How did western Australians outside Perth celebrate Federation?
The referendum of 1899 clearly showed that there were different views about the colony joining the Commonwealth of Australia. For example, the ‘yes’ vote in Perth was not as strong as the ‘yes’ vote on the eastern goldfields, and in some farming areas in the west the majority of voters said ‘no’ to Federation.
However, the referendum was part of a democratic process – citizens of the colony could disagree about the issue put to them for a vote, but they would all abide by the result. This was clear on 1 January 1901, when communities throughout Western Australia held celebrations welcoming the beginning of the Commonwealth of Australia, even if the area had not supported Federation originally.
Perth may have hosted the State’s biggest celebrations, but judging by the festivities in Western Australia’s rural towns and regional centres, Federation seemed to be popular everywhere!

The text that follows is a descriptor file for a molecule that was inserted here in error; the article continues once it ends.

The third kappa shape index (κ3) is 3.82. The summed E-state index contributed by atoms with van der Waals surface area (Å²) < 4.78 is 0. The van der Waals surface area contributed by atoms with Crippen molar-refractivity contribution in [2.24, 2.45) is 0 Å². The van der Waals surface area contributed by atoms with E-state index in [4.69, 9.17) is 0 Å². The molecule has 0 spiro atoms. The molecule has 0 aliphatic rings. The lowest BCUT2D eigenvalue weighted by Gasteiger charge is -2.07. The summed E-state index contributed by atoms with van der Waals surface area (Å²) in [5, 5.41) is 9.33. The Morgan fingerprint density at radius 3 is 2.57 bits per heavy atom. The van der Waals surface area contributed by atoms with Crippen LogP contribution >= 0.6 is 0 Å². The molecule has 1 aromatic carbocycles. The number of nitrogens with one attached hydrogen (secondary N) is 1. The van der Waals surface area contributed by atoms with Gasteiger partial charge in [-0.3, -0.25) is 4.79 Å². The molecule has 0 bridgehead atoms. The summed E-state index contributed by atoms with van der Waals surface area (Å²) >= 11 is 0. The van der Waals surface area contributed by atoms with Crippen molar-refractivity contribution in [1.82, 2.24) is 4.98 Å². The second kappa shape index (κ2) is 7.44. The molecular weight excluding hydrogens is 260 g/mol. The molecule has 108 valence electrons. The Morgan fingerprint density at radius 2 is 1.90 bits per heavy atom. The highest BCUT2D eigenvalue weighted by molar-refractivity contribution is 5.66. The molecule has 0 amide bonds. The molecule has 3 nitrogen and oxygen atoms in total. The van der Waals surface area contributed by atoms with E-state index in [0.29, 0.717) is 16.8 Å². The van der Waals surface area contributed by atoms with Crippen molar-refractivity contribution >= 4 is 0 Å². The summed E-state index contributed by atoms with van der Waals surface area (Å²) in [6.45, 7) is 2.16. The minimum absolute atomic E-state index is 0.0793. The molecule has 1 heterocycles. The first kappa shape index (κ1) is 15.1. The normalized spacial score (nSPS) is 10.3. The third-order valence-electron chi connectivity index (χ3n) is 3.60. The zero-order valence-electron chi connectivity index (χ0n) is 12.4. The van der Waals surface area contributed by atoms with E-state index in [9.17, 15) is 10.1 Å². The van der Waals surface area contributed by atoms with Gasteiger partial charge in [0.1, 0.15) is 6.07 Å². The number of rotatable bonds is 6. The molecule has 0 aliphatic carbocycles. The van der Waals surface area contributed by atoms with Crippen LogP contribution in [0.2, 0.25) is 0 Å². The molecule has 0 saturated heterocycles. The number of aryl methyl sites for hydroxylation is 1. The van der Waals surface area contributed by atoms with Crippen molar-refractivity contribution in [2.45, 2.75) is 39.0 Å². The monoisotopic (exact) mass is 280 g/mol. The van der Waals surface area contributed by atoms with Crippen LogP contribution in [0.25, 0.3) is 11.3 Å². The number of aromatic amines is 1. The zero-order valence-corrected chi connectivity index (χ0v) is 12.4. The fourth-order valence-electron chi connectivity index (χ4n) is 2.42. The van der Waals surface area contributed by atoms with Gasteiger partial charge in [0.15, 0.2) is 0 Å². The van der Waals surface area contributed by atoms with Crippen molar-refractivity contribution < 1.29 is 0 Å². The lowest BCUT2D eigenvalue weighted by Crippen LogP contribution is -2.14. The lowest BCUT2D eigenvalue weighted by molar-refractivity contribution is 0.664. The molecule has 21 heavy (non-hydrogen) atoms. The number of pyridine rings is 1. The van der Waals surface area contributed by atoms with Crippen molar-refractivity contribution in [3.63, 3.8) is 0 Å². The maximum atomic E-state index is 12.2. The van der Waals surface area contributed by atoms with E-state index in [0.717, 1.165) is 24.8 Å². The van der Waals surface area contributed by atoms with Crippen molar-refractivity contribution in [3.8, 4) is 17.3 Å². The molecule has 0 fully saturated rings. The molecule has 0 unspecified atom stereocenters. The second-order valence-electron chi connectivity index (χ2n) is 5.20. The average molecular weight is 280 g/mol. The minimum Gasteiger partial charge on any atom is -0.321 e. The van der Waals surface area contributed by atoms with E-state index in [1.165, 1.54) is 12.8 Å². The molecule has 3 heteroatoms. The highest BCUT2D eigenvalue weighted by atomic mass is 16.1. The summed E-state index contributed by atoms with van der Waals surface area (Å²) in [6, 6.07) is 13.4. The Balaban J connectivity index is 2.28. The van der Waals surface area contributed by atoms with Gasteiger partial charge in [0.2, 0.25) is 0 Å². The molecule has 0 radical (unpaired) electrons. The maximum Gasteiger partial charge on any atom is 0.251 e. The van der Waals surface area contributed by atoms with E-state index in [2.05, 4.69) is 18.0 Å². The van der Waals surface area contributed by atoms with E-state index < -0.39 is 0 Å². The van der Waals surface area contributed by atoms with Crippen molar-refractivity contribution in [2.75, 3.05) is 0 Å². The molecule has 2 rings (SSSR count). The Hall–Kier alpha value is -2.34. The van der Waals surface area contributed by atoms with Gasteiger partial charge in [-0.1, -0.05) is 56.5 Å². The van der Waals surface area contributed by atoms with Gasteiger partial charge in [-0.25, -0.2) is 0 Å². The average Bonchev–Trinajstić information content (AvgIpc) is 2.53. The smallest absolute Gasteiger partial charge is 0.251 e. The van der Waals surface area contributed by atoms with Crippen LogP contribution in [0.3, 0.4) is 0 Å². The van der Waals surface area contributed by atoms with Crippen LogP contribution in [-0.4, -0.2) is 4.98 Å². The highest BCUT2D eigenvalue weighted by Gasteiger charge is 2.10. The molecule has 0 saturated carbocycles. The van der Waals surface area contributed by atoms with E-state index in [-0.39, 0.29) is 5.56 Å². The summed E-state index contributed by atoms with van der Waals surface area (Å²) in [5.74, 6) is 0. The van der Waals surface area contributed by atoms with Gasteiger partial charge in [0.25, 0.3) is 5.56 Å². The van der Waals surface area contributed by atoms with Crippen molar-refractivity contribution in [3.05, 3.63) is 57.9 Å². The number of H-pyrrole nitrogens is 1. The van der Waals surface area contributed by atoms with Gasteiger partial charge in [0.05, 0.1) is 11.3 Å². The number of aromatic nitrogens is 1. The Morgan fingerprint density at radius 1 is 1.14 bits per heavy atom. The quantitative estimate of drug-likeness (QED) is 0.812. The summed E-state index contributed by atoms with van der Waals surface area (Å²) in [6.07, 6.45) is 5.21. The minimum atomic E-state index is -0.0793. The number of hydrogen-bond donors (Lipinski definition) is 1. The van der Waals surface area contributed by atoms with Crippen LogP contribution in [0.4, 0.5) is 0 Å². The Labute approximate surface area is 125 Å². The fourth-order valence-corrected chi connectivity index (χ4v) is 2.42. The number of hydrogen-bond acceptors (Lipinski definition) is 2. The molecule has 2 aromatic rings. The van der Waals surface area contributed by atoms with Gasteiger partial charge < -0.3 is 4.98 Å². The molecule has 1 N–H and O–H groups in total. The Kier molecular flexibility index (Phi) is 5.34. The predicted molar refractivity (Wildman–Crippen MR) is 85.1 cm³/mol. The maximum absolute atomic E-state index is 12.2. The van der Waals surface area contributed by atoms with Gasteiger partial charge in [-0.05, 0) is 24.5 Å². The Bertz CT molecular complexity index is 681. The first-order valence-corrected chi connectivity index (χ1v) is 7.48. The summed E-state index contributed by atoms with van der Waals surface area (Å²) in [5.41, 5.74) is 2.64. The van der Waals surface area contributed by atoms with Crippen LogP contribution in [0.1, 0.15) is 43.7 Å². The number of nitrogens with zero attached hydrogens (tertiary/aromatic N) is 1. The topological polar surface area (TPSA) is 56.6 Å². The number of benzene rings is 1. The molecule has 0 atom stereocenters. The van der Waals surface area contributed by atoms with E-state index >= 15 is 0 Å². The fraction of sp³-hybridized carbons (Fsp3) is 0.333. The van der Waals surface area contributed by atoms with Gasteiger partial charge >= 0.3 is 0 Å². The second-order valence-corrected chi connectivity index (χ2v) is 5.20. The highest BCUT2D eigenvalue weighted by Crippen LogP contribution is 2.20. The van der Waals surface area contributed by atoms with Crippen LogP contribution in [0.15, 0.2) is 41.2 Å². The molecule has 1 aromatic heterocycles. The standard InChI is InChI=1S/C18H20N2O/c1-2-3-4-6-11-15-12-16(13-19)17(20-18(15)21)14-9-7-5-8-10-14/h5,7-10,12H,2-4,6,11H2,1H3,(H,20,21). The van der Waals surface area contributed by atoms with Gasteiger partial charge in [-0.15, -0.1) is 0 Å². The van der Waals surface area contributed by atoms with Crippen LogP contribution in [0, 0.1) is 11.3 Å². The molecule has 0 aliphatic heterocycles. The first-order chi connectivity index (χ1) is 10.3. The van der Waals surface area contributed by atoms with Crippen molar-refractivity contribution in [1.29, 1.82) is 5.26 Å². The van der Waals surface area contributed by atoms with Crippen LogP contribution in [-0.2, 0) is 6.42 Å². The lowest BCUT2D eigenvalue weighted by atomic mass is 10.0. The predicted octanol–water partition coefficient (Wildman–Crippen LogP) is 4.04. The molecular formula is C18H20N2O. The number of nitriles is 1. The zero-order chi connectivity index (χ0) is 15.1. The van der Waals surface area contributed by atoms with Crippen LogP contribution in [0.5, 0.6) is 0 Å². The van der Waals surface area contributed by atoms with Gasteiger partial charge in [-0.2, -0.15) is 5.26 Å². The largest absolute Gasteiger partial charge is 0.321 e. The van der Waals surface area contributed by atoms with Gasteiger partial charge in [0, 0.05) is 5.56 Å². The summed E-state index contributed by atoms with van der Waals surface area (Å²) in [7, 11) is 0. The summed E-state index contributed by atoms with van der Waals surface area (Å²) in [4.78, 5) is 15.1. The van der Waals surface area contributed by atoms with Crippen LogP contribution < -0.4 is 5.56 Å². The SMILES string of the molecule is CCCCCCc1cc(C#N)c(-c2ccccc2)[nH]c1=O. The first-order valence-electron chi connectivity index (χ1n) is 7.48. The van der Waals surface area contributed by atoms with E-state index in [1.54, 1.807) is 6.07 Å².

Discover how Federation was celebrated throughout Western Australia.
- In groups of four, read aloud the reports of celebrations in the towns around Western Australia.
- Look at the referendum results for each town or region. From the result, what would you have thought people’s attitudes to Federation in each place might have been?
- For each report, make a list of the kinds of people and community groups involved in organising the Federation celebrations. Why do you think they would want to be part of the celebrations?
- Choose one of the four places described in the reports. Write a newspaper article or draw a cartoon, explaining the referendum result or the celebrations that took place. Speculate why people might have felt it was important to celebrate the democratic process of the referendum and join in the festivities even if they voted against Federation.